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  • DPS Skis - Wailer 99 Tour1 Ski - Inka Orange

DPS Skis Wailer 99 Tour1 Ski

$1,098.95 - $1,099.00

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    • 168cm
    • 176cm
    • 184cm

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    • Inka Orange
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    6 Reviews

    Details

    Built to explore.

    DPS has the reputation of being a backcountry-first company, but that's not entirely accurate. It's always valued lightness, but that's been taken to mean, "touring performance," which wasn't really DPS' intention. Lightweight skis, the company will tell you, are just as useful in bounds as out, so trimming the fat is as much a matter of increasing downhill performance as helping you crush  the skinner.

    What you just read, though, doesn't really apply to the Wailer 99 Tour1 Ski. This year, DPS is introducing Tour1 construction, a superlight alternative to the classic Pure3 layup, and one that's explicitly meant to keep the ounces down for improved backcountry performance. DPS has swapped the aspen core out for balsa wood, traded UHMW sidewalls for a lightweight cap, and changed the laminate slightly, all of which means the Tour1 version of the Wailer 99 is .75lb lighter than Pure3 while being nearly as stiff, so you can fly on the way up and charge on the way down without pooping your pants because of floppy-ski fear.

    Balsa's ridiculously lightweight, as you remember from your glider-building days, but returns plenty of energy for a lively, fun feel. DPS' special laminate blend of prepreg carbon fiber and fiberglass keeps the Wailer stiffer and more powerful than other touring skis with comparable weights, and even the cap construction is designed to resist twisting, so you can rail powerful turns through chop, chunder, and all sorts of unexpected alpine mank. The profile of the Wailer is pretty traditional by current standards, with moderate tip and tail rocker and plenty of camber underfoot to provide an all-season combo of hard-snow grip and soft-snow float. DPS also designed it with its trademark Paddle Tech sidecut profile, which blends the sidecut to almost nothing at the rocker contact points for smooth turn initiation and a predictably hook-free feel. Narrow-gauge Rockwell 48 steel edges provide loads of bite with a low weight penalty, and the World Cup base lets you mob on the descents for maximum fun and speedier yo-yo laps.

    • Rockered tip and tail with traditional camber underfoot
    • Paddle Tech sidecut profile
    • Tour1 cap construction
    • Balsa wood core
    • Prepreg carbon fiber and fiberglass laminate
    • Narrow-gauge Rockwell 48 steel edges
    • World Cup base
    • Item #DPK0009

    Tech Specs

    Length
    168 cm, 176 cm, 184 cm, 192 cm
    Dimensions
    125 / 99 / 111 mm
    Turn Radius
    16 - 19 m
    Profile
    rockered tip & tail, camber underfoot
    Construction
    Tour1 (cap)
    Core
    balsa wood, carbon fiber laminate, fiberglass laminate
    Edge
    Rockwell 48 steel
    Base
    World Cup
    Tail
    raised
    Claimed Weight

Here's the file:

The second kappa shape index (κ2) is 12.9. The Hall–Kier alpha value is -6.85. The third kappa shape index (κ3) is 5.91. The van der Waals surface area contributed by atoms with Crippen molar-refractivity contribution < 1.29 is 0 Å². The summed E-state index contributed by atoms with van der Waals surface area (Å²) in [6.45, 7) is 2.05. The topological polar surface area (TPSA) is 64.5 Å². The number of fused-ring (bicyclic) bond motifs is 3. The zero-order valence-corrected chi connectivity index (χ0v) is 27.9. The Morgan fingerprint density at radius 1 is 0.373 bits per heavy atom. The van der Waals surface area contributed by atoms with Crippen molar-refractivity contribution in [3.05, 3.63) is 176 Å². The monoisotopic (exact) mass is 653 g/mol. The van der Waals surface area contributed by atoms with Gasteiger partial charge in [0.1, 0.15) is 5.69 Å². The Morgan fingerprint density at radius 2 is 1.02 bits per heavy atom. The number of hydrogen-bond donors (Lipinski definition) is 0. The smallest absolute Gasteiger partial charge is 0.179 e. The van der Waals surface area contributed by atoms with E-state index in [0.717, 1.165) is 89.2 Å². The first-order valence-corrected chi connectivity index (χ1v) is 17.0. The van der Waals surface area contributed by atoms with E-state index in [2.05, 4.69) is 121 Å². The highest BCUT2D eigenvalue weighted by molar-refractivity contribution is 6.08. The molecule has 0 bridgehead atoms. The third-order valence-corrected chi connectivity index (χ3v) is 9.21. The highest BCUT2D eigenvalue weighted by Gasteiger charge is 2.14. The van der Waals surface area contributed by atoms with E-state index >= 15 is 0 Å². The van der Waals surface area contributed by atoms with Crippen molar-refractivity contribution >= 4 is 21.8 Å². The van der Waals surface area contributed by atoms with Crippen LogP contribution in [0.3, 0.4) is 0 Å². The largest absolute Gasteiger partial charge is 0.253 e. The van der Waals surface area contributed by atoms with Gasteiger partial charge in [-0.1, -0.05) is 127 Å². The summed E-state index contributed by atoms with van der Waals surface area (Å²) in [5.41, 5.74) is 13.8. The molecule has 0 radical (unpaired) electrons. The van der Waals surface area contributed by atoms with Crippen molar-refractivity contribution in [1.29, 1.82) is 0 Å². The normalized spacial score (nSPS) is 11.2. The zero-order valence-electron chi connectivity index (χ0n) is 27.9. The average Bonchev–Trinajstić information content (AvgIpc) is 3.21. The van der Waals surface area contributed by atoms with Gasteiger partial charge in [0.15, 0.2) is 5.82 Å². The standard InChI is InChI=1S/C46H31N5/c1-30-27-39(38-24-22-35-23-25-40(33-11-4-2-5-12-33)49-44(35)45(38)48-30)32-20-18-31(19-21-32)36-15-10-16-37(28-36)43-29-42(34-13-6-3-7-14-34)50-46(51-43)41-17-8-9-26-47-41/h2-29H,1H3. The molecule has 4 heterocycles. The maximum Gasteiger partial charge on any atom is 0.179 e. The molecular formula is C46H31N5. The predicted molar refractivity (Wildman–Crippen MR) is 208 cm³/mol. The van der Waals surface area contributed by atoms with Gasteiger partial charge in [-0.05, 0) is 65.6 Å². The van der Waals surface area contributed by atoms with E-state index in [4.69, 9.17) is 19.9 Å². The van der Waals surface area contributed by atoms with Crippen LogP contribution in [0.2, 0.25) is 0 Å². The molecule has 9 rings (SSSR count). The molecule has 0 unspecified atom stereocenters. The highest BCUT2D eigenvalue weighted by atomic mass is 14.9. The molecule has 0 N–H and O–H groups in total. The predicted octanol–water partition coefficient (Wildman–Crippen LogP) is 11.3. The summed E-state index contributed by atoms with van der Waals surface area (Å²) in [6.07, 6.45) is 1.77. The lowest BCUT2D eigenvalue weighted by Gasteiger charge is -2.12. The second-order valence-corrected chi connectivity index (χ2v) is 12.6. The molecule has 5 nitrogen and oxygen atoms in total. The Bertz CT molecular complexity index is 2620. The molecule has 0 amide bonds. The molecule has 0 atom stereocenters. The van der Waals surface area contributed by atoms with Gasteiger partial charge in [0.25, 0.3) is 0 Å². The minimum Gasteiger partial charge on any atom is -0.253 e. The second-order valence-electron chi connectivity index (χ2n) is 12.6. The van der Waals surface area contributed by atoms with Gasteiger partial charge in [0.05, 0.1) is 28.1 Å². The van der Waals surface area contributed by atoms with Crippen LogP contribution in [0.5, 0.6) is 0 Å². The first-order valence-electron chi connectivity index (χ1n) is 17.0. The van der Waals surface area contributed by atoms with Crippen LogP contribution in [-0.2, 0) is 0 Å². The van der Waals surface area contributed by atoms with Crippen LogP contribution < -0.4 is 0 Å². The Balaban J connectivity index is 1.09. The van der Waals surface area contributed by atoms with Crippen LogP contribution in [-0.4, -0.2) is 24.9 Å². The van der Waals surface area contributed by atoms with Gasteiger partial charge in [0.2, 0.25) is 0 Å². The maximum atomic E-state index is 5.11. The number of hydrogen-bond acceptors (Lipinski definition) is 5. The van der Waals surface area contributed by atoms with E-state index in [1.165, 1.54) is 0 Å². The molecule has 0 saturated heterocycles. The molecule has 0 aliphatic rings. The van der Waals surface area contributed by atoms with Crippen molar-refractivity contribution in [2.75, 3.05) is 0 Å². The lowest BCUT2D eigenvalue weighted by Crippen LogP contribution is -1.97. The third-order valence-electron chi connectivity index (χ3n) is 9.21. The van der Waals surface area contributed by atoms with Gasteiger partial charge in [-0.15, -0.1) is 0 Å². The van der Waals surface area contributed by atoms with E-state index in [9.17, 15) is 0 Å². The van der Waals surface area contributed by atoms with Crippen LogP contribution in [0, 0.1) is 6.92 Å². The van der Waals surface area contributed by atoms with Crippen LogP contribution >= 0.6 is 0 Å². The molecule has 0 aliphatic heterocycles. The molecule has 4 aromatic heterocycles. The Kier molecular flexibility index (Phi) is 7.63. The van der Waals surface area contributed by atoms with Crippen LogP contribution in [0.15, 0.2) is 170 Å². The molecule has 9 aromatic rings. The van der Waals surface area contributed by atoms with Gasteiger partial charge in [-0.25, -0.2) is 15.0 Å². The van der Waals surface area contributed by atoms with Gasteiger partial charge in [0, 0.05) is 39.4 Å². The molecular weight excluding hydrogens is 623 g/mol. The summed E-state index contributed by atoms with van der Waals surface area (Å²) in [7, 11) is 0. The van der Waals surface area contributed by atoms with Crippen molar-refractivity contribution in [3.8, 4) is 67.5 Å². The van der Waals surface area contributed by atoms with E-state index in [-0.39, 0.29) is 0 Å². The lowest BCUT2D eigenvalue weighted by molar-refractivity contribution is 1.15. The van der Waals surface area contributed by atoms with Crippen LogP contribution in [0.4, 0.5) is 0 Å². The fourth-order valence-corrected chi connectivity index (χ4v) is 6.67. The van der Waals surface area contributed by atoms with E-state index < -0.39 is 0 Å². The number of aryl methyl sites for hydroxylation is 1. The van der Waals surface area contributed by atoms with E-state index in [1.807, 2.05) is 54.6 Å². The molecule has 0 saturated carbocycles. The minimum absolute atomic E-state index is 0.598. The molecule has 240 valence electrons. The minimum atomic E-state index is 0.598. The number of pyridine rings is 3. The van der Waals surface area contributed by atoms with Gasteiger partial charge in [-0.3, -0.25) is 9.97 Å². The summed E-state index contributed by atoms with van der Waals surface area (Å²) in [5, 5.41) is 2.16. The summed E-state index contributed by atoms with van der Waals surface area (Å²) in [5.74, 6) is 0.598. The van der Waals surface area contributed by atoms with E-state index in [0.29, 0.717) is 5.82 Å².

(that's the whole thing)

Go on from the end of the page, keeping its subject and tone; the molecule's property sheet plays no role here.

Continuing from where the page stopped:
(pair, 184cm) 6 lb 3.5 oz
    Recommended Use
    backcountry touring
    Manufacturer Warranty
    1 year

    Tech Specs

    • Reviews
    • Q & A

    What do you think about this product?

    Have questions about this product?

    Take me to the Pinnacle

    • Familiarity: I've used it several times

    If you have not deduced from other reviews, these are amazing skis. The Wailer 99's offer the perfect width for long days in the backcountry and ski mountaineering. Do you want to climb the furthest peak and ski the untouched bowl that lies beyond? Also, if you are lighter weight skier, do a lot of spring touring, or ski in a place that does not get a ton of snow then look no further than the Wailer 99. After skiing the 99, 106 and 112, I decided on the 112's as my go-to touring ski for the Wasatch out here in Utah. I am 190 lbs. and we are lucky enough to get a lot of powder so I wanted the extra float. Then I ruined my skis by mounting them with 22 Designs Outlaw Tele Bindings! Haha. But don't judge me....I get face shots easier than most. What really surprised me was how well these skis performed on hardpack and variable conditions. The prepreg carbon-fiber laminate is the difference maker and gives the skis a consistent dampening throughout so you don't get the chatter you typically would from a ski with fiberglass in its make-up. That being said, if you can swallow the higher price point and are looking for an on-piste ski then I think the Wailer Alchemist Series are worth the extra investment as a one ski quiver.
    Enjoy my hero video from Powder Mountain on 12/25/16. This is what happens when it snows so much you end up traveling through the White Tunnel until the lifts stop runnin.'
    Feel to contact me directly with questions on DPS Skis, telemark skiing or to discuss your next ski set-up.
    Kyle L. - Expert Gearhead
    klivingston@backcountry.com - 801-736-4337

    Nice tele turns Kyle. Did you mount your Outlaws boot center on the ski? Did you buy the Wailer 99 or the Wailer 112? Sounds like after you skied the three different Wailers you bought the 112s. I have the same ski, 184 cm Wailer 112 Pure 3 mounted with Freedoms at +1 .

    Awe inspiring touring ski

    • Familiarity: I've used it several times